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Archive for the 'Psychology' Category

Wednesday, December 23rd, 2015

It’s OK to be Ambivalent about Your Siblings During the Holidays

Adult Sibling Relationships

“It is during the holidays … that the specter of disharmony looms.”—Geoffrey L. Greif and Michael E. Woolley

For many of us, the holidays inevitably bring us together with family. This, of course, has its upsides and its downsides. This is particularly true for adults when they get together with their siblings. Affection and warmth are part of the equation but so can ambivalence and lingering difficulties from childhood.

In a recent op-ed in the Baltimore Sun, Geoffrey L. Greif and Michael E. Woolley, authors of Adult Sibling Relationships describe the two-sided nature of this dynamic:

Siblings are with us throughout life, longer than our parents, our partners or most friends. They can be our best friends, people with whom we share our greatest joys and our deepest sorrows. In adulthood, siblings can hold an extended family together after the incapacity or death of parents and help pass down a heritage of Hallmark closeness to future generations.

However, siblings can also cause hurt feelings and emotional estrangement, leaving us wondering how we could have possibly grown up in the same home. Why struggle to stay close with someone who may have hurt us when we were young and may continue to cause us pain by having few boundaries, acting unkindly, or being too withholding or too dependent?

(more…)

Friday, December 18th, 2015

Sacred Knowledge: Hopkins Playlist for Psilocybin Studies

Sacred Knowledge

“As consciousness is returning to ordinary awareness after intense experiences of a mystical, visionary, or psychodynamic nature, most any style of music can be explored with delight.”

Psychedelics and music have long been linked, but at the Johns Hopkins School of Medicine, where William A. Richards conducts research, music plays an important part in ensuring the stability off entheogen study participants. In this excerpt from Sacred Knowledge: Psychedelics and Religious Experiences, Richards explains the role of music in his work. The excerpt is followed by the playlist Richards compiled.

Part of a new guide’s orientation at Johns Hopkins entails becoming familiar with the supportive music used in a particular research study and the rationale for its selection. We have learned that in high-dose sessions, especially during the onset and intense period of entheogen effects, the supportive structure of the music is more important than either the guide’s or the volunteer’s personal musical preferences. In states of ego transcendence, the everyday self as the perceiver of music may no longer exist, having entered into a unitive awareness that is claimed to be quite independent of whatever sonic frequencies are coming into the ears through the headphones or loudspeakers. As the ego approaches its dissolution and when it begins to be reconstituted, however, the nonverbal structure of the music may provide significant support. Thus, sensitivity to the therapeutic potential of carefully selected music may be an important factor in enhancing psychological safety.

One playlist that has been carefully developed through trial and error and has been found to work well with many different people over time is included at the end of this book. It includes a significant amount of classical music, symphonic and choral, as well as some Hindu chant, in the intense portions of the session and lighter selections near the return to everyday reality at the end of the day. We discovered in early research in the 1960s, notably with some alcoholics who had never appreciated classical music, that Brahms symphonies and similar works resonated deeply within them and proved highly effective in providing nonverbal structure and support. Many of those people not only discovered an appreciation of classical music within themselves, but went out and purchased records, tapes, or compact disks to facilitate the continuing integration of their experiences and for future enjoyment. It may be noted that, as consciousness is returning to ordinary awareness after intense experiences of a mystical, visionary, or psychodynamic nature, most any style of music can be explored with delight. At this time, one’s personal favorite selections may be enjoyed with fresh appreciation.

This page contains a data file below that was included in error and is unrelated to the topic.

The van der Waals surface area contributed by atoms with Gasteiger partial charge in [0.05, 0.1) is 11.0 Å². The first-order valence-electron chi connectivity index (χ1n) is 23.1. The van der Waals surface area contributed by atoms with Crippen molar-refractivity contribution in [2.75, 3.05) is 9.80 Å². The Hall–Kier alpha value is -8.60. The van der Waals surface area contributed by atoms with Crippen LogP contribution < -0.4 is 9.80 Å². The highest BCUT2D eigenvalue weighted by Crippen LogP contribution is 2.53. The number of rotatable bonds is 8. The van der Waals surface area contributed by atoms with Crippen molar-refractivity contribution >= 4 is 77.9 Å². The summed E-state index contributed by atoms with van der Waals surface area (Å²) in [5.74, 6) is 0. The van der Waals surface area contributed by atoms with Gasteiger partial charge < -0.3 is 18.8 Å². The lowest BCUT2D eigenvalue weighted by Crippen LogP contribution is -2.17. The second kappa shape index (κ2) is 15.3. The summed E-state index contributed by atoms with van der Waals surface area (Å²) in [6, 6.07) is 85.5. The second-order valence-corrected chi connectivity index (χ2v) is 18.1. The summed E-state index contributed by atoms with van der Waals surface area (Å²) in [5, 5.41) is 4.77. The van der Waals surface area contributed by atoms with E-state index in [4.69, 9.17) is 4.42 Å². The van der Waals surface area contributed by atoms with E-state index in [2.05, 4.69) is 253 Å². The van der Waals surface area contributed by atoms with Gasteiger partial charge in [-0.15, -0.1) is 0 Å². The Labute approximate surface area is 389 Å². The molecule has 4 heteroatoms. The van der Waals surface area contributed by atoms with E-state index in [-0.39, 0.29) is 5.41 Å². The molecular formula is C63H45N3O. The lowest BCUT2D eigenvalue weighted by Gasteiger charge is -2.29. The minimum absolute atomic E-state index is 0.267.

A HOPKINS PLAYLIST FOR PSILOCYBIN STUDIES (2008 VERSION)

States of Consciousness Research

Antonio Vivaldi. Guitar Concerti. Los Romeros, Iona Brown, Academy of St. Mar­tin in the Fields. Philips 412–624–2
Andante, Concerto RV532 in G Major for 2 guitars, strings, and continuo, 3:30
Largo, Concerto RV93 in D Major for guitar, strings, and continuo, 3:53
Largo, Concerto RV356 in A Minor, 2:20

Paul Horn. Inside the Taj Mahal. Kuckuck 11062–2
“Mumtaz Mahal,” 3:21

“Shah Jahan,” 5:36

Ron Korb. Flute Traveller: A Musical Journey Across Five Continents. Oasis Produc­tions, SOCAN NHCD 205
“Alto Flute,” 2:16

Russill Paul. PM Yoga Chants Gaiam. Relaxation 3142. CD included with the book The Yoga of Sound. Novato, Calif.: New World Library, 2004
“By the Stream,” 10:54
“Om Namah Shivaya,” 2:27

Edward Elgar. Enigma Variations. Leonard Bernstein. BBC Symphony. The Artist’s Album. DGG 457 691–2
No. 9, “Nimrod,” 6:08

Morten Lauridsen. A Robert Shaw Christmas: Angels On High. Robert Shaw. Shaw Chamber Singers. Telarc20 CD-80461
“O Magnum Mysterium,” 6:13

Russian Orthodox Chant. Sacred Treasures III, Hearts of Space. St. Petersburg Cham­ber Choir, 025041111423
“Alleluia, Behold the Bridegroom,” 5:29

Henryk Górecki. Symphony 3, Op. 36. Dawn Upshaw. David Zinman. London Sin­fonietta. Elektra Nonesuch 9 79282–2